Energinet and GAZ-SYSTEM initiate Open Season for Baltic Pipe
According to an analysis, a Baltic Pipe connection from the Norwegian gas fields in the North Sea across Denmark and the Baltic Sea to Poland can benefit all parties. A bidding process aims to clarify whether this would be financially viable.
Energinet and polish GAZ SYSTEM are initiating Open Season for a possible future gas pipeline from the Norwegian gas fields in the North Sea to Poland via Denmark.
Open Season is a bidding process that allows companies in the gas market to bid on and acquire capacity in Baltic Pipe. The bids are binding, and will determine whether there is enough demand for transporting Gas back and forth to make construction of the connection viable
The decision has been approved by the Energinet Board.
- The project must be financially viable. We need to have certainty about the investment. “The Baltic Pipe project can only be realised if companies in the gas market in the Open Season procedure undertake to buy sufficient pipe capacity during the first 15 years of the connection,” says Kim Andersen, Chairman of the Supervisory Board of Energinet.
Study: A good idea
Energinet and Polish gas transmission system operator GAZ-SYSTEM S.A. conducted a feasibility study in 2016. The results show that the Baltic Pipe connection can be of socioeconomic benefit to both Denmark and Poland.
In Denmark, the connection will be able to ensure low, stable gas tariffs in the years ahead. At a time when Danish gas consumption is generally declining, and there are fewer and fewer consumers to cover the costs of operating and maintaining the gas grid, Baltic Pipe could triple the gas flow in Danish pipes, resulting in stable or declining consumer tariffs.
In Poland, Baltic Pipe will increase competition in the gas market, benefiting consumers.
Multiple supply routes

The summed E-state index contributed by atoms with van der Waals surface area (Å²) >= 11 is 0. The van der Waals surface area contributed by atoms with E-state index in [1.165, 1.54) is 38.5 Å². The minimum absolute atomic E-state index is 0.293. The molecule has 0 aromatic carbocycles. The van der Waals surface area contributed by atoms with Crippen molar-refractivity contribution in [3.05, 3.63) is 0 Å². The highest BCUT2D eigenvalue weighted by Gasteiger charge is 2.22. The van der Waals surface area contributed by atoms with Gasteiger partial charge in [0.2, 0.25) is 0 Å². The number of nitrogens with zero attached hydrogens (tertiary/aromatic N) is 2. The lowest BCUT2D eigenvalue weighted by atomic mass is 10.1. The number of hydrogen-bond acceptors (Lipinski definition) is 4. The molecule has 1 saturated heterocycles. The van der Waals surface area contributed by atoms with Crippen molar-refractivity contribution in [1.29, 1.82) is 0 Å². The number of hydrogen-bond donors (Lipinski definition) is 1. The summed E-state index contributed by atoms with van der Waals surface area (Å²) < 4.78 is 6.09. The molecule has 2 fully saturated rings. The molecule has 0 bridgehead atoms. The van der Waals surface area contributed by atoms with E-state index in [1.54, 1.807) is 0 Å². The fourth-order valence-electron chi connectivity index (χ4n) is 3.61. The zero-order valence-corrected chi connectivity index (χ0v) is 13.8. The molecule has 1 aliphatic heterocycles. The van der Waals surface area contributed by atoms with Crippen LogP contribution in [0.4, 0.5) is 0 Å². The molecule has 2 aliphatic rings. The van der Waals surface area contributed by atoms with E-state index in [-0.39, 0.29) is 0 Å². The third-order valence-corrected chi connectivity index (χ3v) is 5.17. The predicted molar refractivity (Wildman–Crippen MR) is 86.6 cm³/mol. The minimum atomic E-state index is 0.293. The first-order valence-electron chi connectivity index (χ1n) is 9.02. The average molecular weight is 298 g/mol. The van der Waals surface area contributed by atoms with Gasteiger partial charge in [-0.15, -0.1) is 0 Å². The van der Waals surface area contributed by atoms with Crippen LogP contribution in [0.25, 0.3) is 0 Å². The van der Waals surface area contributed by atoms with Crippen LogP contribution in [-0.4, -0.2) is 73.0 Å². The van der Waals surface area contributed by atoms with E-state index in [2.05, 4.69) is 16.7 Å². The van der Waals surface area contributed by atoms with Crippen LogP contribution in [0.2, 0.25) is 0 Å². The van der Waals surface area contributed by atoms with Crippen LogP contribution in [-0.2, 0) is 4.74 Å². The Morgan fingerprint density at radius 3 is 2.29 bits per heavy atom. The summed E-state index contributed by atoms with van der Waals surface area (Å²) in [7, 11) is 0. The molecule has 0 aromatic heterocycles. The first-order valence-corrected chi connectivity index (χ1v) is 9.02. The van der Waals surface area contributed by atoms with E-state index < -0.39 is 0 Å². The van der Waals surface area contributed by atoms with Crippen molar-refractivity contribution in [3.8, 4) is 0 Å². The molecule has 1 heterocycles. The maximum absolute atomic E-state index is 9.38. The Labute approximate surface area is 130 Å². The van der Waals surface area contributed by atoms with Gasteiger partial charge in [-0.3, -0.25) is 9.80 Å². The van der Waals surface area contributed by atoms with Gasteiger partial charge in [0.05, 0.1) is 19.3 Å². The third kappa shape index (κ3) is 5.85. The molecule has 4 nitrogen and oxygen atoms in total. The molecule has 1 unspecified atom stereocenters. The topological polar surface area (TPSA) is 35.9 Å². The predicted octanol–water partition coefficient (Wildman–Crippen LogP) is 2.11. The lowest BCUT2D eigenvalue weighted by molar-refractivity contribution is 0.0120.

Furthermore, Baltic Pipe will provide more supply routes and thereby greater security of supply – not only in Denmark and Poland, but potentially also in Sweden, which receives all its gas through Denmark, as well as in other Eastern European countries and the Baltic states.
- For the first time, a Baltic Pipe connection can directly connect the gas in the North Sea with consumers in Eastern Europe, at the same time as turning Denmark into an important hub. Cross-border connections are important to competition and Europe’s future energy supply, and all three countries may benefit from Baltic Pipe, says Kim Andersen, while also emphasising that the future of the project will not be determined until the results of the Open Season procedure are available.
What will be built if the project goes ahead?
If the Baltic Pipe project goes ahead, a new pipeline needs to be built, interconnecting the existing Norwegian pipes in the North Sea with the existing Danish pipe network on the Danish west coast. As gas volumes will increase significantly, another pipeline needs to be built across Little Belt and Funen from the Egtved gas node. The gas can then flow in the existing pipes under Great Belt. A new gas pipeline must also be built in Southern Zealand, and a pipe must be laid in the Baltic Sea to Poland.
Onshore, the pipeline will be buried more than one metre underground, while offshore pipes will be laid in the seabed so they are protected.
There will also be a need for a large compressor station, probably in Southern Zealand, to ensure that the large gas volumes are put under pressure and transported through the pipe system.
It has not yet been decided where the pipeline and compressor station can be located.
In 2013, Energinet.dk built a similar pipeline from Egtved to the Danish-German border.
Landowners and local population to be involved
Energinet will now contact local authorities and other authorities to engage in initial discussions on where a possible gas pipeline can be placed underground.
If the decision is made to construct Baltic Pipe, landowners and local populations will also be contacted and involved.